The 16 currencies used in the index accounted for 80% of the $5.3 trillion daily trading in global foreign exchange markets. At launch, the WSJ Dollar Index tracked seven foreign currencies, including the euro, pound sterling, Australian dollar, Swiss franc, Canadian dollar, Swedish krona. All seven currencies remain in the current version of the index. Combined the seven currency pairs accounted for more than two-thirds of daily global foreign exchange trading volume at the time the index was launched; the index is re-weighted after the close on the first Friday following the release of the BIS’s triennial survey. The latest triennial survey was published in December 2013; the WSJ Dollar Index differs from the other metrics in that the index is updated every three years. U. S. Dollar Index Trade-weighted US dollar index Trade-weighted effective exchange rate index WSJ Dollar Index

2014 Kakkonen

The 2014 Kakkonen season started on 18 April and ended on 4 October 2014. A total of 40 teams contested the league divided into four groups, Eteläinen, Pohjoinen, Läntinen and Itäinen. 29 returning from the 2013 season, two relegated from nine promoted from Kolmonen. The champion of each group qualified to promotion matches to decide which two teams get promoted to the Ykkönen; the bottom two teams in each group and the worst eight-placed qualified directly for relegation to Kolmonen. Each team played. AC Kajaani and OPS were relegated from the 2013 Ykkönen, while FC Jazz and HIFK were promoted to the 2014 Ykkönen. EsPa, FC POHU, Härmä, LPS, MuSa, ORPa, Sudet and Tervarit were relegated from 2013 Kakkonen. FC Espoo, FC Myllypuro, FC Viikkarit, I-Kissat, JBK, OLS, SC KuFu-98 and SOVO were promoted from the 2013 Kolmonen. SavU didn't take its place in 2014 Kakkonen, its place was given for the worst eight-placed of the last season. KTP merged with FC KooTeePee, its place was given for the runner-up of Kolmonen Kaakkois-Suomi.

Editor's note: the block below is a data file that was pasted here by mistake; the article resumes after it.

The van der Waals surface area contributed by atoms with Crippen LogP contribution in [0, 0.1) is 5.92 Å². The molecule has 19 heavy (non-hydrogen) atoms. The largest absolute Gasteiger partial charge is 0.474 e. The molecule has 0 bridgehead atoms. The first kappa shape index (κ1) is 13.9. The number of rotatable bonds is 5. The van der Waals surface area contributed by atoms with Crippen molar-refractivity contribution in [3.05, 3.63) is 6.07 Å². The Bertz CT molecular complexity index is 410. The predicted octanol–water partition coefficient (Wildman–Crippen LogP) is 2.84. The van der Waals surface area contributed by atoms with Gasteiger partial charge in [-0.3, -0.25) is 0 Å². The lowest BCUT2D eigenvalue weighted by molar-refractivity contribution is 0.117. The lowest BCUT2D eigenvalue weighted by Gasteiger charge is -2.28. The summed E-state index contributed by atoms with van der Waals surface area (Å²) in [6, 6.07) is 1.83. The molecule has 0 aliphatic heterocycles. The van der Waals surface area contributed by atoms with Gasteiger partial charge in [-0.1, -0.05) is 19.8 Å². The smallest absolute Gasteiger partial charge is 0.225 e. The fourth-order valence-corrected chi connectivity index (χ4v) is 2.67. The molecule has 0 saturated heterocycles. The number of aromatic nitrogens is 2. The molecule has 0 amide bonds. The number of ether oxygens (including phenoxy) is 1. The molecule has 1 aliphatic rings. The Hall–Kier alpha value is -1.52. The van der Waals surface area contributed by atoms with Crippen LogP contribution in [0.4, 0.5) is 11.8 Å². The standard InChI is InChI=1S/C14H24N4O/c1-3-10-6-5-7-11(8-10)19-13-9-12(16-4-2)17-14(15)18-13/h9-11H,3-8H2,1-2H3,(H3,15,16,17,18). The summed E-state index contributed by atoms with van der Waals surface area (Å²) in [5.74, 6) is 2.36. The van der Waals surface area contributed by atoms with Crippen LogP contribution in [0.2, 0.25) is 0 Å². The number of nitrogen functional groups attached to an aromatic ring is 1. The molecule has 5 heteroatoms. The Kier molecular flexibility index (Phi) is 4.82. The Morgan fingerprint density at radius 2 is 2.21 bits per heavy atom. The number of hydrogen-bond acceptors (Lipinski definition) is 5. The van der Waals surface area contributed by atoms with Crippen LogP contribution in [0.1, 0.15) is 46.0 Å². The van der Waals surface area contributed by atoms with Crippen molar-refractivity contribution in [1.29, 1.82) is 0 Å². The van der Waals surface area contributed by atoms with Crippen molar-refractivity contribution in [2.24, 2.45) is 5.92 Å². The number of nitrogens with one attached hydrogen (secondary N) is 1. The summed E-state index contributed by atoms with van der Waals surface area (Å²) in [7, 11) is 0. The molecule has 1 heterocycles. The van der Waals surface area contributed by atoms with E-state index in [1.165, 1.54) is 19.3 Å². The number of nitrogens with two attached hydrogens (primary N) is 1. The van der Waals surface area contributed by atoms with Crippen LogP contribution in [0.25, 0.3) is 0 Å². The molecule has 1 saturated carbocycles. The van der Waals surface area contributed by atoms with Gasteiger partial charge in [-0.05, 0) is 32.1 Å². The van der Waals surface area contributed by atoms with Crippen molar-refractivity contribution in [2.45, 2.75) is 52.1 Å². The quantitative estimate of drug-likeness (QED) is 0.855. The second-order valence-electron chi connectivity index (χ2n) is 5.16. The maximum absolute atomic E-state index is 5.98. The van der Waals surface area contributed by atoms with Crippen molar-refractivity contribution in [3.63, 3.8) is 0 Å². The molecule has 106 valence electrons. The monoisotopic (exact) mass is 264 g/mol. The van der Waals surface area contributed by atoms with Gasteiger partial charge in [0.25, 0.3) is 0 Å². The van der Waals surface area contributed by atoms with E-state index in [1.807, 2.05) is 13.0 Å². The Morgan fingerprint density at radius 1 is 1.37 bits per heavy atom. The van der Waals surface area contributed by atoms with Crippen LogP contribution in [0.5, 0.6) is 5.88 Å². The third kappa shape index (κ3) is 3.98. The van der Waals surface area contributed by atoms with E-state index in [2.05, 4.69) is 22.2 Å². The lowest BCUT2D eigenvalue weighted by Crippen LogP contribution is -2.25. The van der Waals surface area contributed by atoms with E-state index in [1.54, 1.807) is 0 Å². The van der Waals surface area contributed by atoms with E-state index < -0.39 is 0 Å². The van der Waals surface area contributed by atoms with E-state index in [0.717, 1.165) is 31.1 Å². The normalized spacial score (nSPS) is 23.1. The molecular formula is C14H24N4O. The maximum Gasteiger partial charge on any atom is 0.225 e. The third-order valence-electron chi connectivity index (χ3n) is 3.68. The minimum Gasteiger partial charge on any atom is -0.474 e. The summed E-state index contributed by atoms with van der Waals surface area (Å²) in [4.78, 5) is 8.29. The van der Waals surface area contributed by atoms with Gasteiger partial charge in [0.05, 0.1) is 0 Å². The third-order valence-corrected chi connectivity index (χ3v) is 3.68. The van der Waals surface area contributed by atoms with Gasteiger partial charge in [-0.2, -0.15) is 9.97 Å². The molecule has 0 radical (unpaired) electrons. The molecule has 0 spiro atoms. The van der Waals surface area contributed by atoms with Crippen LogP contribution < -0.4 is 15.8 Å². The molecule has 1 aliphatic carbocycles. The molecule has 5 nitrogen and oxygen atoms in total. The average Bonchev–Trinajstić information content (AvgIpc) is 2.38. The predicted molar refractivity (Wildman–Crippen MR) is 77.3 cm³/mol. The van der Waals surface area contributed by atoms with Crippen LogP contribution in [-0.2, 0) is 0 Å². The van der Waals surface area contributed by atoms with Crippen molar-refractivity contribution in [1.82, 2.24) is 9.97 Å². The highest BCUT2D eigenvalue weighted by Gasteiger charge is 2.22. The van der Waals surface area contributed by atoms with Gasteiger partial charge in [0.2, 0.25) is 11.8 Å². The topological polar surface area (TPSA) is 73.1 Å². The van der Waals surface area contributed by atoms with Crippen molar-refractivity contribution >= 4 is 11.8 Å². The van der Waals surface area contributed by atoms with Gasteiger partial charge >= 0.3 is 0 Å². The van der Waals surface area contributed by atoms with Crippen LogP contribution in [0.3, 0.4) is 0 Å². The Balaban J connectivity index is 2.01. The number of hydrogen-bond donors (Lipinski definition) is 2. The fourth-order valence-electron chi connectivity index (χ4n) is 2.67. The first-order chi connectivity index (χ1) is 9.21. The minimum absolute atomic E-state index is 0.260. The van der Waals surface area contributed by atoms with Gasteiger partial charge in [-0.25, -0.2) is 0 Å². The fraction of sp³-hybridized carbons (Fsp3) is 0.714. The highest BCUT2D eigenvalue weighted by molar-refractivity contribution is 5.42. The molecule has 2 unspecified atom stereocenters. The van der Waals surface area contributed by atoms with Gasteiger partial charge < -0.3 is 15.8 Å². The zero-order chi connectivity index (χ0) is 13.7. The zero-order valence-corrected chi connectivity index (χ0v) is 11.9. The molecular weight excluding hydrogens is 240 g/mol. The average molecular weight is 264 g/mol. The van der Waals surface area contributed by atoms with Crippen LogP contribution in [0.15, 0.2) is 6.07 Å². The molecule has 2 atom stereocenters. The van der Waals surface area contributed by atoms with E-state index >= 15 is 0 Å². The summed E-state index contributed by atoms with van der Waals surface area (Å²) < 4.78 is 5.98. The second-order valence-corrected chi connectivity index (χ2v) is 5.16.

Group winners will play two-legged ties. Team pairs will be drawn and the two winning teams will be promoted to the Ykkönen for season 2015. Group winners EIF won 6–4 on aggregate. PS Kemi won 4–0 on aggregate. At the end of the season, a comparison is made between the eight-placed teams; the worst eight-placed team will be directly relegated to the Kolmonen. 2014 Veikkausliiga 2014 Ykkönen